Antor Slide & Negative Copier/Duplicator Review.
Price: $66.87 + Postage. It can be found here in my online The Film Bloke Store.
I've had a couple of these Duplicator/Copiers in stock for a while, and I thought I'd review them myself. My own neg copy setup is dismantled at the moment so this was a good time to do the review.
Before I start, I don't use a scanner to digitise my negs, except for one period some years ago where I used a Plustek scanner on some old family negs, which I found very good, but slow.
I prefer the DSLR method because I find it faster and gives me good resolution, and the bonus is, I already own all the stuff I needed, so there was no incentive to buy anything else. I understand this option won't work for everyone, our needs vary. I'm not going to enter into arguments about which is better - do whatever feels good (but not so much as to go blind).
The duplicator option will suit people that don't do huge volumes of 35mm and don't want to spend the many, many hard bucks on a bespoke Scanner.
The Copier comprises a tube with a 52mm female thread at the camera end to attach to a lens of your choosing via step up/down adapter rings, which are not supplied. I used the M42 Takumar 50mm f4 macro. The neg holder and diffuser are at the business end.
I'ts best to use a lens with it where the front element doesn't rotate during focusing.
The copier has a front optic, presumably to narrow the lens' field of view. I generally don't like non-lens maker's glass in budget adapters or attachments, they are not as good as the glass in most lenses, so I wanted to see how it affected clarity and resolution.
To use, it is quick and simple. Blow the dust/hair/crud off the neg, insert it into the carrier by just sliding it in, point at at the sky or something bright to focus. You could just take a shot at this stage, but I decided to use a flash bounced off a white wall to light the negs. I find it gives better contrast.
Slides are copied by removing the little neg holder which just pulls out of the top, and slide your slide in (pun) to take the place of the neg holder.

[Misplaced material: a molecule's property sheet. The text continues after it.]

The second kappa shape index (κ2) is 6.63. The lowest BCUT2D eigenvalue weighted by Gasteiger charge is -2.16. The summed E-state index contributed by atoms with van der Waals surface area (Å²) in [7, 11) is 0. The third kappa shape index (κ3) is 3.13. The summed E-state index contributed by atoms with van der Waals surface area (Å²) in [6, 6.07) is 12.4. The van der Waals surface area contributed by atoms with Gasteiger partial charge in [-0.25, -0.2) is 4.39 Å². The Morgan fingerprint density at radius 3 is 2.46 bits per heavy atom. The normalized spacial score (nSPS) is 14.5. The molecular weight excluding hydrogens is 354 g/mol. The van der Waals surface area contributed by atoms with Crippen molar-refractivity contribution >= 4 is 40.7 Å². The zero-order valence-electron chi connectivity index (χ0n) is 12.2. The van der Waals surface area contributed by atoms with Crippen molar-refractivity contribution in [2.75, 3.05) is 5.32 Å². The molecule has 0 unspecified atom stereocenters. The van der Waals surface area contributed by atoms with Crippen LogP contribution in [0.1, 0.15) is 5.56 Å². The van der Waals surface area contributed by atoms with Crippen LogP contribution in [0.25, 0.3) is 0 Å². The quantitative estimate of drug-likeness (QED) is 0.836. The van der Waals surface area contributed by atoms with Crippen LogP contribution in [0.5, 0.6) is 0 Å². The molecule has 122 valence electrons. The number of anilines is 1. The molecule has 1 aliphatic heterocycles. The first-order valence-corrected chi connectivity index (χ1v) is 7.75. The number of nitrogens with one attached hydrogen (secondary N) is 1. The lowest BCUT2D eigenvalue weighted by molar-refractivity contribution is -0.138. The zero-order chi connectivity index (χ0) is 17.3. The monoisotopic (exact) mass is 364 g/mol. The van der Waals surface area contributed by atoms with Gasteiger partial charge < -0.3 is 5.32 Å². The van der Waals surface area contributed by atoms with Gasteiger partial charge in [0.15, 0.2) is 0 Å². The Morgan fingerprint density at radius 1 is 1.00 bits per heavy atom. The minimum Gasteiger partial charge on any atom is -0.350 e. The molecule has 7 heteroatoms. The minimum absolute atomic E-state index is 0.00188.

It's best to forget automation when duplicating, use manual focus, exposure and flash output if you can. In my case I set the aperture to f11, shutter to 1/125s, ISO to 100, the 40GN flash was set at ¼ power, at a distance of 1 metre from a white wall.
The film I used was Rollei RPX 100 35mm in a Bessa-R and with a Canon 35mm LTM lens.
The DSLR I used for the copy is a Canon 760D 24mp, 6000x4000 image, shot in RAW.
Negs were developed in Rodinal 1+25 for 9 minutes with a couple of gentle agitations every minute.
As with most modern emulsions, the contrast in the RPX seems to be a bit lacking but was easily corrected in PS using the Curves tool in Camera Raw.
As expected there was softness in the corners of the digitised negs, the centre was acceptable for a budget copier, and overall the outcome was ok to post online or make moderate size prints from, probably no bigger than 8x10. I think the results were superior to the el-cheapo 5mp copiers that proliferate ebay, they don't have the benefit of a good DSLR sensor and a Macro lens.
I will soon have in stock a different type of Neg copier, which I will also review when it arrives, the new duplicator one has no optics of it's own and will copy negs from 35 mm to 6x7. Basically it's a multi format neg holder with rails attached by a plate to the tripod mount on the camera, and use whatever lens you have that suits best, with or without extension tubes.
To look at the Duplicator and more example images in detail, follow this link to my flickr album, which allows much greater resolution, just click on the images to enlarge.
Fits most lenses with an adapter ring.
Output fine for posting online or making medium size prints.
Not as sharp as most lenses.
Soft in the corners
No good for giant prints
No good for commercial work